Dr. Oz’s campaign for the U.S. Senate came close, but the most embarrassing and chaotic Republican campaign right now is that of Herschel Walker, an ex–NFL player turned ultraconservative politician who will face off against Georgia senator Raphael Warnock in a runoff election in December. Walker, who has been endorsed by Donald Trump, styles himself as “pro-life,” has likened abortion to murder, and expressed support for a national ban with no exceptions for rape, incest, or endangerment of the mother’s life. Following a report that he’d paid for an ex-girlfriend’s abortion, Walker’s 23-year-old conservative-influencer son unleashed a Twitter rant denouncing his father’s behavior. A few weeks later, yet another woman came forward claiming Walker pressured her to abort their child. And now, with just a few weeks to go before the Georgia runoff election, the second woman is coming forward with even more allegations against the politician.
In October, the Daily Beast reported that Walker had allegedly reimbursed a woman, who remains anonymous due to privacy concerns, for an abortion she’d had while they were dating in September 2009. She claims that both of them felt it was “not the right time” to have a child and alleges that Walker urged her to terminate her pregnancy. She provided the Daily Beast with a receipt from the abortion clinic, a bank-deposit receipt that includes a signed personal check from Walker, and a signed “get well” card she claims he sent her after the procedure. The publication spoke with a close friend of the woman, who corroborated the story.
Walker has denied the woman’s claims via a lawyer, who accused the Daily Beast of targeting Black conservatives by running the story and asked the publication to reveal the woman’s identity. Walker has released a statement calling the woman’s allegations a “flat-out lie” and saying he plans to sue the Daily Beast for defamation. He later told Fox News that he didn’t know who the woman making the claims was — which led her to reveal in another Daily Beast report that she and Walker later had a child together. While Walker continued to claim he didn’t know who the woman was, she shared screenshots with the Daily Beast, allegedly between herself and Walker’s wife, Julie Blanchard. The texts suggest both Walker and Blanchard do indeed know who the woman is, and have been in touch with her regularly.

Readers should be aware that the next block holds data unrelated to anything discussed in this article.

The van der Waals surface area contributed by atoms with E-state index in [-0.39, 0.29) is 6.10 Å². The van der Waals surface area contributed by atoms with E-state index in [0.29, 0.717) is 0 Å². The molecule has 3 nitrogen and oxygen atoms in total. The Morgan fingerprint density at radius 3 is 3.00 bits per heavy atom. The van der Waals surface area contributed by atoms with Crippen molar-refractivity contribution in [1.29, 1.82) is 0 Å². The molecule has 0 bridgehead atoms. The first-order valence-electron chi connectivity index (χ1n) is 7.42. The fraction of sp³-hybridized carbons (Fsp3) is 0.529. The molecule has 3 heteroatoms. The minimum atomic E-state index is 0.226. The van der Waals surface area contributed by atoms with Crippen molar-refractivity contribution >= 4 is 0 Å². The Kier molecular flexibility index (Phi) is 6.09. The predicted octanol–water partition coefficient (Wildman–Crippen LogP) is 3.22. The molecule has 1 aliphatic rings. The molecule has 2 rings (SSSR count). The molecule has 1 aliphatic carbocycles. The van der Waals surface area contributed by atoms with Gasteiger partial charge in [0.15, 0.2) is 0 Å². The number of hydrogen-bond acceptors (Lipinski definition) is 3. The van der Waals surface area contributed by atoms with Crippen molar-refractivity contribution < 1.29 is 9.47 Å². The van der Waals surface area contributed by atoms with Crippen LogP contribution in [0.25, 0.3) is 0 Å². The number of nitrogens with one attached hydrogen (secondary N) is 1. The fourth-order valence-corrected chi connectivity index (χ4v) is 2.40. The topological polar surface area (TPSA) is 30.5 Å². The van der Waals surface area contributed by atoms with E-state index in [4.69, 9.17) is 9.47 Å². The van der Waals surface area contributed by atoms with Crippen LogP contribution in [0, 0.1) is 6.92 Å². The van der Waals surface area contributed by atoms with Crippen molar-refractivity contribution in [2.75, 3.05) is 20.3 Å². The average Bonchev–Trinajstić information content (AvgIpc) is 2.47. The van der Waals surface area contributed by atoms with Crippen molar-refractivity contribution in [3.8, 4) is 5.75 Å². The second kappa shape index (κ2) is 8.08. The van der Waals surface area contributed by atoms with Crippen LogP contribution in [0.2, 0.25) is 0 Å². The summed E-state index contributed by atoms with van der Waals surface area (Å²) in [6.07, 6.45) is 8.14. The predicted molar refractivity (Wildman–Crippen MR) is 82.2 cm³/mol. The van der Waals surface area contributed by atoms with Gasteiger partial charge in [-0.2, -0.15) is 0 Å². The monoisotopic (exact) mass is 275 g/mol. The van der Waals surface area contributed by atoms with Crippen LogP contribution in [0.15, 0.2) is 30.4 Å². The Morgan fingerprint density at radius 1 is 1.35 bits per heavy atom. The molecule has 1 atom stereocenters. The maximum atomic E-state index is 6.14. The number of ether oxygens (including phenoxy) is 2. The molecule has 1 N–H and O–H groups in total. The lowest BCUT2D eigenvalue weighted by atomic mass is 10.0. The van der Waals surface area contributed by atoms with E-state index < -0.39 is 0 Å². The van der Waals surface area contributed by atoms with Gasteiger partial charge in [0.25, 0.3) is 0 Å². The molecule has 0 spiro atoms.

Meanwhile, Walker’s son Christian released a lengthy Twitter thread suggesting he’d stayed silent about his father’s behavior during the campaign. “Every family member of Herschel Walker asked him not to run for office,” he wrote, “because we all knew (some of) his past. Every single one. He decided to give us the middle finger and air out all of his dirty laundry in public, while simultaneously lying about it. I’m done.” He accused his father of leaving him and his mother “to bang a bunch of women,” threatening to kill them, and having “us move over 6 times in 6 months running from your violence.”
Christian isn’t just referring to the alleged abortion reimbursement when he talks about his father’s past. Since Walker announced his Senate run, his campaign has been plagued by revelations from his life that run counter to his ultraconservative “family values.” In June, after he condemned absentee fathers on The Charlie Kirk Show, the Daily Beast revealed that he had three children other than Christian, some of whom he supported financially but didn’t see. Walker denied trying to cover up his history, saying in a statement that his children were “not ‘undisclosed’ — they’re my kids.” One of them, it seems, is the child of the woman who says Walker reimbursed her for an abortion.